Department of Family Medicine and Community Health
Adult; Community Health Services; Family Practice; Female; Humans; Male; Massachusetts; *Medically Underserved Area; Middle Aged; Physicians, Family; *Professional Practice Location
Community Health | Other Medical Specialties | Preventative Medicine
BACKGROUND AND OBJECTIVES: Our objective was to assess practicing family physicians' confidence and participation in a range of community-related activities. Additionally, we assessed the strength of the relationship between the physicians' reported medical school and residency training in community-related activities and their current community activities, as well as whether they were practicing in an underserved location.
METHODS: All 347 graduates of the University of Massachusetts Family Medicine Residency were surveyed about practice location and type, involvement and training in community work, confidence in community-related skills, and sociodemographic characteristics. Analyses were conducted by residency graduation decade (1976-1985, 1986-1995, and 1996-2005).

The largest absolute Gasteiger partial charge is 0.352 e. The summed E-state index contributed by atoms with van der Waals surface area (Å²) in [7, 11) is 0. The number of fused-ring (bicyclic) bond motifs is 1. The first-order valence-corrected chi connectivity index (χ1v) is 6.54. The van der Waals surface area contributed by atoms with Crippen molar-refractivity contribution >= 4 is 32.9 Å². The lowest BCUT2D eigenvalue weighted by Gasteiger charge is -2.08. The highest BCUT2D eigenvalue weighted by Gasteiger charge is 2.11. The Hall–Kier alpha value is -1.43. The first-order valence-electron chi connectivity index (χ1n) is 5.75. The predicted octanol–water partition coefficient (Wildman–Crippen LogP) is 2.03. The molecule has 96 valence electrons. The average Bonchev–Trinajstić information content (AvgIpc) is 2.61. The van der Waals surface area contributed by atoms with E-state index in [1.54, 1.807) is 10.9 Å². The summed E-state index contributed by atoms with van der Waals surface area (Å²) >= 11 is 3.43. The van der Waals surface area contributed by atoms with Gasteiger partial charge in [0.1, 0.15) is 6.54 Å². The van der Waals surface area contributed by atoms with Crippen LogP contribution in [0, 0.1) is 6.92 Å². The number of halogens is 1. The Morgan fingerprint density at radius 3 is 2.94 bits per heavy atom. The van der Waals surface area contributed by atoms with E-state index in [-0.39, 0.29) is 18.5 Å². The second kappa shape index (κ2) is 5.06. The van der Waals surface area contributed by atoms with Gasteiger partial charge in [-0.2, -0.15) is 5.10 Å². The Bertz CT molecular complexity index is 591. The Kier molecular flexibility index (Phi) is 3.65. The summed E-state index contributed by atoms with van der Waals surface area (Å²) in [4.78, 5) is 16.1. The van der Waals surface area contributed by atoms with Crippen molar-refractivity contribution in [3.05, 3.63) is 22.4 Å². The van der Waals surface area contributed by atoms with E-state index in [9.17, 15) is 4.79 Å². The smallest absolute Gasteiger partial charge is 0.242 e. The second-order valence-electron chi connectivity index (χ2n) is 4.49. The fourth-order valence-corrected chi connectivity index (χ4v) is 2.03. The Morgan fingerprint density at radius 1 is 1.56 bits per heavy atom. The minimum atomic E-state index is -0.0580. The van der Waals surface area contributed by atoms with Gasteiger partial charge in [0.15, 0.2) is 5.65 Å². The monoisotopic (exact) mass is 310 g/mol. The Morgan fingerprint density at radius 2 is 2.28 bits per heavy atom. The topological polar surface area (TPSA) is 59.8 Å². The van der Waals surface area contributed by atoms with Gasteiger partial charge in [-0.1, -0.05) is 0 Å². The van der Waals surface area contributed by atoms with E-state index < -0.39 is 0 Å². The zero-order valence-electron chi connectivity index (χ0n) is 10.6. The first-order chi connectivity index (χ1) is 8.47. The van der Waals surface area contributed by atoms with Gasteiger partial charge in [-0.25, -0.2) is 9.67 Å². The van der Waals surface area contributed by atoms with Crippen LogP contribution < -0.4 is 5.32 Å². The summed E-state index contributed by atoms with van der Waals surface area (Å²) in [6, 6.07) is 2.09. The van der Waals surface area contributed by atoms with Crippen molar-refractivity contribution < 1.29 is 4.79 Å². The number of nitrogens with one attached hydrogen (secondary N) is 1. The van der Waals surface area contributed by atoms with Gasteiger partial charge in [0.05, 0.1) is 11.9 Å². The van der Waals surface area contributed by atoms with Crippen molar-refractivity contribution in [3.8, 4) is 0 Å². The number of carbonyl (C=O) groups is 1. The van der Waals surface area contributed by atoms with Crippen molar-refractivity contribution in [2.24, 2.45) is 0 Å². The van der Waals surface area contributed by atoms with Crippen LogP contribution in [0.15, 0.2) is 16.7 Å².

RESULTS: Earlier graduates (19761985) were significantly more likely to engage in an array of community-related activities, but recent graduates (1996-2005) were more likely to report having been trained in these skills. There was a significant positive association between practice in an underserved area and confidence in issues related to sociocultural aspects of care. While recent graduates were more likely to locate both initial and current practices in a Health Professions Shortage Area (HPSA), 20.6% of all graduates reported an initial practice in a HPSA.
CONCLUSIONS: While family physician involvement in community-related activities increases with years out of residency, a higher proportion of recent graduates report having learned community-related skills while in medical school. Physician relocation tends to be away from HPSA toward non-HPSA sites.
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Citation: Fam Med. 2009 Apr;41(4):255-61.